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Aaron Pisacane 02 Jun 2022 3 min read

Fed Survey - Degree Non-Completers with Student Loans

This blog summarizes relevant sections on education and student loans in the Federal Reserve Board's May 2022 report, Economic Well-Being of U.S. Households in 2021.    

Good news

The Federal Reserve Board's household survey in 2021 found higher rates of financial well-being among those who have more education.  Over 50% of adults who went to college said that the lifetime financials benefits of their higher education exceeded the costs.  However, the lifetime financial benefits decreased in younger age groups due to higher costs and student loan debt.

College value perception

The perception that the benefits of college exceeded its costs varied by 15% between degree holders and non-degree holders:

  • 46% of Completers (Bachelor's degree or more) reported that the benefits of college exceeded its costs, while
  • 31% of Non-Completers (Some college, no degree) reported that the benefits of college exceeded its costs.  

Student loan payment status 

The household survey also found that there were significant differences in student loan delinquencies.  Delinquency rates varied by 17% between degree holds and non-degree holders:

  • 6% of Completers reported being currently delinquent, while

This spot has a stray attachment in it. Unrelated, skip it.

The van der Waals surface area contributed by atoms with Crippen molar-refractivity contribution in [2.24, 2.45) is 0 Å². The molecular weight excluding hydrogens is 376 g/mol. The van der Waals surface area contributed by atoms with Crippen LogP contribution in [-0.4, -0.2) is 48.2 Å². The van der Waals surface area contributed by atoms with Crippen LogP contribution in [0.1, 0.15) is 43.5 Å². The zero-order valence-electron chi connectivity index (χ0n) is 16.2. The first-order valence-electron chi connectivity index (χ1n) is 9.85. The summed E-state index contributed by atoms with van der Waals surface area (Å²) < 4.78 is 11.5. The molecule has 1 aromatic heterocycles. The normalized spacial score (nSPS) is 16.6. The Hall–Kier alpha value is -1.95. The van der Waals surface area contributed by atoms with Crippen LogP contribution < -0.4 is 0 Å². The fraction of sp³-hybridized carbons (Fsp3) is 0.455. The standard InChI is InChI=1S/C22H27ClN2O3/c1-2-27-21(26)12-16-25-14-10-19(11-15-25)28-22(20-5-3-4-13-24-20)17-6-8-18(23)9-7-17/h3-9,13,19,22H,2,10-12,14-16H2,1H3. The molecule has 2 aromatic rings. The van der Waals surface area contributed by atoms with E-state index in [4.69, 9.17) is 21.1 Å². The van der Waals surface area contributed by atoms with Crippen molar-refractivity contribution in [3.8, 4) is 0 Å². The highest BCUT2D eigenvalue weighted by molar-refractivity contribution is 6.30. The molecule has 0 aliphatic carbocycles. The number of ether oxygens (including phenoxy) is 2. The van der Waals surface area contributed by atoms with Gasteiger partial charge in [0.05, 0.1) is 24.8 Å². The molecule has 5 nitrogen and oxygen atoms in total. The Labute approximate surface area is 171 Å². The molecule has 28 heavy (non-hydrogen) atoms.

• 23% of Non-Completers reporting being currently delinquent in 2021.

Reflecting on past education decisions 

The household survey asked degree holders what they would have done differently in hindsight.  At the top of their list was the following:

  • 37% of Completers would have chosen a different field of study.

Why lenders should pay attention

To summarize, students that earn a degree and earn a degree in a field of study that supports their student loan debt will report high "Economic Well-Being".

For lenders, it directly impacts the level of current delinquencies that you are experiencing in segments of your portfolio today. 

  • Non-Completers have higher delinquencies rates. (All loans are cosigned.)
  • Completers in a field of study that does not support their private student loan debt payments have higher delinquency rates.  (All loans are cosigned.)

Lender solution

The value of the Einstein Risk Score is that it incorporates in its algorithm the Fed Household Survey's factors that impact a student's future Economic Well-Being.   

Lender's private student loan models have an underwriting gap in incorporating degree completeness risk and future earnings sufficiency to support student loan debt levels.  Add the Einstein Risk Score to your traditional cosigner underwriting models to make better lending and risk-based pricing decisions.   

You may want to consider approving loans with higher risk cosigners provided that  students have high Einstein Risk Scores to compensate. 

The Einstein Risk Score uses college transcript data, total student loan debt and projected future income to compile a score from a proprietary algorithm like the FICO scale.


Aaron Pisacane

Founder, Einstein Higher Edu Solutions


(917) 968-6483